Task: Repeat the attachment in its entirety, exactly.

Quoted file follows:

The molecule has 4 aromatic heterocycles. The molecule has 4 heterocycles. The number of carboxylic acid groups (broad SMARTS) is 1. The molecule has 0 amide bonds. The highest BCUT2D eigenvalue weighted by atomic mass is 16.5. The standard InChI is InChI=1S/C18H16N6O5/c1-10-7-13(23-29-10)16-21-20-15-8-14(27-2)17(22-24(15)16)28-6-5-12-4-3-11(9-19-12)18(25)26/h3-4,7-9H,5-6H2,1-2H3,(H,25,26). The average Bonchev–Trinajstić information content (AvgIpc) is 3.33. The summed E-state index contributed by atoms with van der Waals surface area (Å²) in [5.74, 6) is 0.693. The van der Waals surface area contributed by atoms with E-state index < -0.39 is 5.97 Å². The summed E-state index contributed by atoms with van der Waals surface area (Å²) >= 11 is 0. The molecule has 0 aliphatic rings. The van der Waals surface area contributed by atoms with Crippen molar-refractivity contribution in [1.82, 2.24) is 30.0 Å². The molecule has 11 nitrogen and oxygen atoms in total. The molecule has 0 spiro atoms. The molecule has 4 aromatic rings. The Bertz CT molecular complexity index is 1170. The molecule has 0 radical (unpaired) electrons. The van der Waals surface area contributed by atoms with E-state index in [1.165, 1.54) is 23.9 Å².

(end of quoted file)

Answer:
The molecule has 4 aromatic heterocycles. The molecule has 4 heterocycles. The number of carboxylic acid groups (broad SMARTS) is 1. The molecule has 0 amide bonds. The highest BCUT2D eigenvalue weighted by atomic mass is 16.5. The standard InChI is InChI=1S/C18H16N6O5/c1-10-7-13(23-29-10)16-21-20-15-8-14(27-2)17(22-24(15)16)28-6-5-12-4-3-11(9-19-12)18(25)26/h3-4,7-9H,5-6H2,1-2H3,(H,25,26). The average Bonchev–Trinajstić information content (AvgIpc) is 3.33. The summed E-state index contributed by atoms with van der Waals surface area (Å²) in [5.74, 6) is 0.693. The van der Waals surface area contributed by atoms with E-state index < -0.39 is 5.97 Å². The summed E-state index contributed by atoms with van der Waals surface area (Å²) >= 11 is 0. The molecule has 0 aliphatic rings. The van der Waals surface area contributed by atoms with Crippen molar-refractivity contribution in [1.82, 2.24) is 30.0 Å². The molecule has 11 nitrogen and oxygen atoms in total. The molecule has 0 spiro atoms. The molecule has 4 aromatic rings. The Bertz CT molecular complexity index is 1170. The molecule has 0 radical (unpaired) electrons. The van der Waals surface area contributed by atoms with E-state index in [1.165, 1.54) is 23.9 Å².